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“The Haka Party Incident” is a powerful and emotional work

Reviewed by John Daly-Peoples

Photo Andi Crown

The Haka Party Incident by Katie Wolfe

Auckland Theatre Company

ASB Waterfront theatre

Until  April 10.

Reviewed by John Daly-Peoples

The much-awaited new play “The Haka Party Incident” by Katie Wolfe finally opened this week.

Some came to witness a great piece of theatre.

Some came to see a recreation of a piece of history.

A few came to see themselves depicted on stage revisiting a time of personal trauma and triumph.

“The Haka Party Incident” is a brilliantly told tale focussing on a few dramatic minutes in 1979 where some young Maori confronted some Auckland University  Engineering students preparing for their annual haka party, adorned with “tattoo”, and wearing grass skirts. We are shown the actions leading up to the incident, the planning of the intervention and the direct repercussions, through to the  trial of the Maori activists.

The play is more than just a record of what happened. It stands as a symbol for the underling personal, social, and institutional racism which has pervaded the country’s history.

Writer Katie Wolfe has intervied dozens of the people involved in the incident and she has used their verbatim accounts as the text for the work. The interviews have then been  articulated by the actors with all the hesitations, errors and  mispronunciations that come with recall. The seven actors provide a vivid retelling of what happened on that day with all the nuances of vaguely remembered event as well as the moments of recalled, precise detail.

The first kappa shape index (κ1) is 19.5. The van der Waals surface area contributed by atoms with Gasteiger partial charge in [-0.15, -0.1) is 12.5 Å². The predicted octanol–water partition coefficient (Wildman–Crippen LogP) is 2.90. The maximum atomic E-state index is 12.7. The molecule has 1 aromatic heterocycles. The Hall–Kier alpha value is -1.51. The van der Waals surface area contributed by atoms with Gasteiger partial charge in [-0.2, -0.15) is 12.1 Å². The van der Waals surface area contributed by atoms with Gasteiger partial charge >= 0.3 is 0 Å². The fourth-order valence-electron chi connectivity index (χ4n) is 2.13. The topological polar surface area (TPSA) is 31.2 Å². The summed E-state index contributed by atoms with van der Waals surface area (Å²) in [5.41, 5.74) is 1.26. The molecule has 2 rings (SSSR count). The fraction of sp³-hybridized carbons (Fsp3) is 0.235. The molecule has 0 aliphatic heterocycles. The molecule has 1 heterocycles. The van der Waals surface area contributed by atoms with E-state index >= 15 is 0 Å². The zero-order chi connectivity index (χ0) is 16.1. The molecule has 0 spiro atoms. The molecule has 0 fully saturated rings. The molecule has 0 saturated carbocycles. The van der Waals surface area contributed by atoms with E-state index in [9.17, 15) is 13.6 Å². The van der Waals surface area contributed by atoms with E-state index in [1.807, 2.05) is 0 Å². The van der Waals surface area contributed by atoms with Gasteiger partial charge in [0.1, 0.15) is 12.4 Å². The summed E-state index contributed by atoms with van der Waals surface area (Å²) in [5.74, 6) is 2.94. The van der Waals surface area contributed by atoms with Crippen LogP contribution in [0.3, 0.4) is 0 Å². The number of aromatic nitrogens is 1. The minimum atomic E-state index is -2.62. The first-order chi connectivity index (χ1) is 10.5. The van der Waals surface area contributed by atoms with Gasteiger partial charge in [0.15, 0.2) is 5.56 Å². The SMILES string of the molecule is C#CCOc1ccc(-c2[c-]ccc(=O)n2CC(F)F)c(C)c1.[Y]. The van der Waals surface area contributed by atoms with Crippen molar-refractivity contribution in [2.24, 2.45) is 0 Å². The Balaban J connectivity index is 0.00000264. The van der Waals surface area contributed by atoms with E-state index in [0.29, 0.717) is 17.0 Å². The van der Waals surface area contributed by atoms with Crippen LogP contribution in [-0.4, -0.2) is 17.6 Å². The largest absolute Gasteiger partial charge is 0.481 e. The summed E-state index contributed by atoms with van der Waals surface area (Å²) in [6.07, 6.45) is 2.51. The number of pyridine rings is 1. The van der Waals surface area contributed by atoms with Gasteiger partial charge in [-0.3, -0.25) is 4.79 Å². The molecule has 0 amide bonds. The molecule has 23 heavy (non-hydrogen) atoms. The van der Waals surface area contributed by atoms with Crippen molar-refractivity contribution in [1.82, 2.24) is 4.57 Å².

The participants explore much about the dynamics of the event but also reveal the underlying conservatism which inhabited much of new Zealand society as well as showing the anger and disillusionment of many Maori over racism and exclusion from aspects of society as well as the ongoing need to create a bi-cultural society,

The work is close to being a documentary but is also  part theatre, part history lesson, part musical and  part kapa haka performance. At times it has elements of Greek tragedy at others the interchanges are like retold tales and there are also passionately delivered polemics.

This was an incredibly powerful and emotional work, the minor event taking on a huge symbolic significance.

The audience responded to the strength of the work throughout with murmurs of accord, some quiet weeping and the occasional surge of applause.

By johndpart

Arts reviewer for thirty years with the National Business Review

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